Resilience is made stronger by having a commitment to your goals. When setbacks occur, change the plan not the goals. Significant events, like the one we have experienced in recent months, may render your short -to-medium goals and plan obsolete. By having a firm commitment to your long-term goals you might only need to review and change the short- and medium-term plan.

However, resilience is not built solely on your commitment to business or work – it’s also about the commitment you make to relationships, your beliefs, your values and the causes you support. Figure out what’s important to you, and why, and make a commitment.

Personal Control

When a setback or challenge rears its head, thinking about things that we can’t control can make us feel anxious and fearful, powerless and lost. Naturally, our mind starts to form possible outcomes that might result from the setback – usually negative – and those negative thoughts trigger more negative emotions. You can see how anyone can easily get caught in that potentially destructive cycle.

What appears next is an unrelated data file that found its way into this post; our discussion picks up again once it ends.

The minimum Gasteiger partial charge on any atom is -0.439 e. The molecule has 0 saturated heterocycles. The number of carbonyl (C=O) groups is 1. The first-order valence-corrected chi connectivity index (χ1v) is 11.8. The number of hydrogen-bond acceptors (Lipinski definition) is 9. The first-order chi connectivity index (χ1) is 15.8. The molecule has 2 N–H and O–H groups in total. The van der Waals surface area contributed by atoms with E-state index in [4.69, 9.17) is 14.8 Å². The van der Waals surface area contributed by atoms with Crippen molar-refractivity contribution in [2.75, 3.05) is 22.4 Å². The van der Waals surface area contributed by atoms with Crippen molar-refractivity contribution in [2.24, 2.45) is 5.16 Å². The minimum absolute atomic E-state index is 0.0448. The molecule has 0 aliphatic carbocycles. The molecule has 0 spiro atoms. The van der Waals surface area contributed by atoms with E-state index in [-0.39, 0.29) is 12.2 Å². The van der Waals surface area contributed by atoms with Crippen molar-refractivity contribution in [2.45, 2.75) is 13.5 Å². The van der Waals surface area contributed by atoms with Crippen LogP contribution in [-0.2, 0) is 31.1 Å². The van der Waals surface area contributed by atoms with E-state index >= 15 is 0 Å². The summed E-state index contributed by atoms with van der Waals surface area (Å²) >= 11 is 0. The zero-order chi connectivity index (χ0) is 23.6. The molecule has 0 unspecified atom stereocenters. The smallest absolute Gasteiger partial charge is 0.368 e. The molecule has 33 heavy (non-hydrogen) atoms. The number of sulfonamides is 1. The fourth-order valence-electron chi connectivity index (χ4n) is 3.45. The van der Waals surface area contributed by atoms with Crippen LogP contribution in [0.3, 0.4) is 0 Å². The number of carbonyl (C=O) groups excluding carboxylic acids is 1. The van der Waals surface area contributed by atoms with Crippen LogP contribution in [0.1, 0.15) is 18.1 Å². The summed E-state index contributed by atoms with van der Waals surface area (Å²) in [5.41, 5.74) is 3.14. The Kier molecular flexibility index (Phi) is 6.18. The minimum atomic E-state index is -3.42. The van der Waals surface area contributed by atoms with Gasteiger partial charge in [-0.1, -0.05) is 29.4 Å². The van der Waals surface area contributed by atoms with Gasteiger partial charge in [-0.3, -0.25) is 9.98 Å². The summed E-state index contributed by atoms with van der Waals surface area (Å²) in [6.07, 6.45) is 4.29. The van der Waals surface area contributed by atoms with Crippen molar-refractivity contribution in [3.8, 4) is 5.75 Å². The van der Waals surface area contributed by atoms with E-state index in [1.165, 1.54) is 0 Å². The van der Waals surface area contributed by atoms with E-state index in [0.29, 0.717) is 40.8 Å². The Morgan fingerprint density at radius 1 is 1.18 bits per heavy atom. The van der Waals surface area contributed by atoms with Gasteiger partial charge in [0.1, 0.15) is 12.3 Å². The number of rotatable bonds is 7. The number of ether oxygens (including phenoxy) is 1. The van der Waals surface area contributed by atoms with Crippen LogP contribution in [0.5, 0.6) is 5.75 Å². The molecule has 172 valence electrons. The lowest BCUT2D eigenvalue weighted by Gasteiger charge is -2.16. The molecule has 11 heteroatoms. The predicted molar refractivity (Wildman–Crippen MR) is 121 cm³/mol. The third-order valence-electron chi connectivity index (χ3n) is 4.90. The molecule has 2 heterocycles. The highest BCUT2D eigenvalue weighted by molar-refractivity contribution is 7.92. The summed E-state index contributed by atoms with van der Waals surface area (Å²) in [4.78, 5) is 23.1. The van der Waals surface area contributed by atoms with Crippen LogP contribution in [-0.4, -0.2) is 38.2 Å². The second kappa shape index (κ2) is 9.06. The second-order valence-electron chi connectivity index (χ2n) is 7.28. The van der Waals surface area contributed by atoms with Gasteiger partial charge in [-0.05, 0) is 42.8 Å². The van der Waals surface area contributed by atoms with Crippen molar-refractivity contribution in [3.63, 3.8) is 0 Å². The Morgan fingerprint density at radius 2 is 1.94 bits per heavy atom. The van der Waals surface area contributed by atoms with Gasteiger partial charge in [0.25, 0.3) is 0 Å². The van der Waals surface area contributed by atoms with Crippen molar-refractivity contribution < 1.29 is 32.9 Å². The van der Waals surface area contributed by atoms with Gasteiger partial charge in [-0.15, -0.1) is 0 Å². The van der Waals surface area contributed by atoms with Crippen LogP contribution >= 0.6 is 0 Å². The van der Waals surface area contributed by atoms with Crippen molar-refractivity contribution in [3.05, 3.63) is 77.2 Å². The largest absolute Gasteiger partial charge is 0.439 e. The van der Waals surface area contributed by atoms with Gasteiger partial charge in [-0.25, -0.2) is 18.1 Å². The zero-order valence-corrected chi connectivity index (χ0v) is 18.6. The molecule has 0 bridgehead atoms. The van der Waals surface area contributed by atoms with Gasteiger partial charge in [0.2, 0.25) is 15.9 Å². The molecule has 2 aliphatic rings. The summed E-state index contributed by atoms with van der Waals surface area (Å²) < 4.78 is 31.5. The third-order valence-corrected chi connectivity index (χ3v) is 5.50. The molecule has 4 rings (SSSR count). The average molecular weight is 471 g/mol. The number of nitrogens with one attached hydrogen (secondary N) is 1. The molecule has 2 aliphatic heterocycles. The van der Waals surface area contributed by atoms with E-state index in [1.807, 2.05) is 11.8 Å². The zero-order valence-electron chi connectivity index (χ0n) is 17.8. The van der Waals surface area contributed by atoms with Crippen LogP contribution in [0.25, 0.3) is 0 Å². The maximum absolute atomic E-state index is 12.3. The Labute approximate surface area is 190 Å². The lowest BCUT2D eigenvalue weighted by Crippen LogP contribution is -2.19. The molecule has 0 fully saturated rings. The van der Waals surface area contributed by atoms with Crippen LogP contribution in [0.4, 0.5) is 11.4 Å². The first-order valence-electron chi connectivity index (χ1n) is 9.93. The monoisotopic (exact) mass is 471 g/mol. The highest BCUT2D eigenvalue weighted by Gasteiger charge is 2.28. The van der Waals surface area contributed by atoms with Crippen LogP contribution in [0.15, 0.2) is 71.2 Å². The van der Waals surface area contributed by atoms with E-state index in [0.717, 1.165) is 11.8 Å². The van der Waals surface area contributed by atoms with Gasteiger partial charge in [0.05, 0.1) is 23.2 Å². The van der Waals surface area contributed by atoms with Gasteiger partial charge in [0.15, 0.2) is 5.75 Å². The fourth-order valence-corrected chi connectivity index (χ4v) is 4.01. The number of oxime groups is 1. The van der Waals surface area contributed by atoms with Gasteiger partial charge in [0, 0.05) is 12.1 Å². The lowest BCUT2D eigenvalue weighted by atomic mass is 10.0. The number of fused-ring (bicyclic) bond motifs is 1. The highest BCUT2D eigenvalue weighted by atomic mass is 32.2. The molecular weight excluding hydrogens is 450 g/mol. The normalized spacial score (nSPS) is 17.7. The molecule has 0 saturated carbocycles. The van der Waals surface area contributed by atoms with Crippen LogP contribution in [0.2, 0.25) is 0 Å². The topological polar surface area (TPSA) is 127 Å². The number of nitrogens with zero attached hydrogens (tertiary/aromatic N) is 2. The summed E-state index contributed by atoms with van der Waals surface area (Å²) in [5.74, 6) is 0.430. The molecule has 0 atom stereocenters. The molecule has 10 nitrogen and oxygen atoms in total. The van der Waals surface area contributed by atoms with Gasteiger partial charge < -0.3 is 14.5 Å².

Resilience is about focusing on the things you can control. When you put your efforts into the things that have the most impact for you, for your business and for your success you will feel empowered and confident.

Often, the things you can control are small acts or disciplines, like starting work at a particular time each day, making sure you speak to 5 clients every day or spending one hour on planning every week; small acts that are key to your success and that, crucially, you can control. Turn those acts into disciplines and keep repeating them until they become habits and you no longer have to think about them.


The months ahead remain uncertain and there will undoubtedly be setbacks and challenges, many of which will be beyond our control. However, we can learn from Thomas Edison and his ability to adapt and bounce-back from adversity by actively building our own levels of resilience. The more we understand this quality and practice it, the stronger and more successful we can become.


For more practical and actionable ideas on how you can build your own levels of resilience, attend our free webinar on the 1st December 2020. Click here to register for the webinar.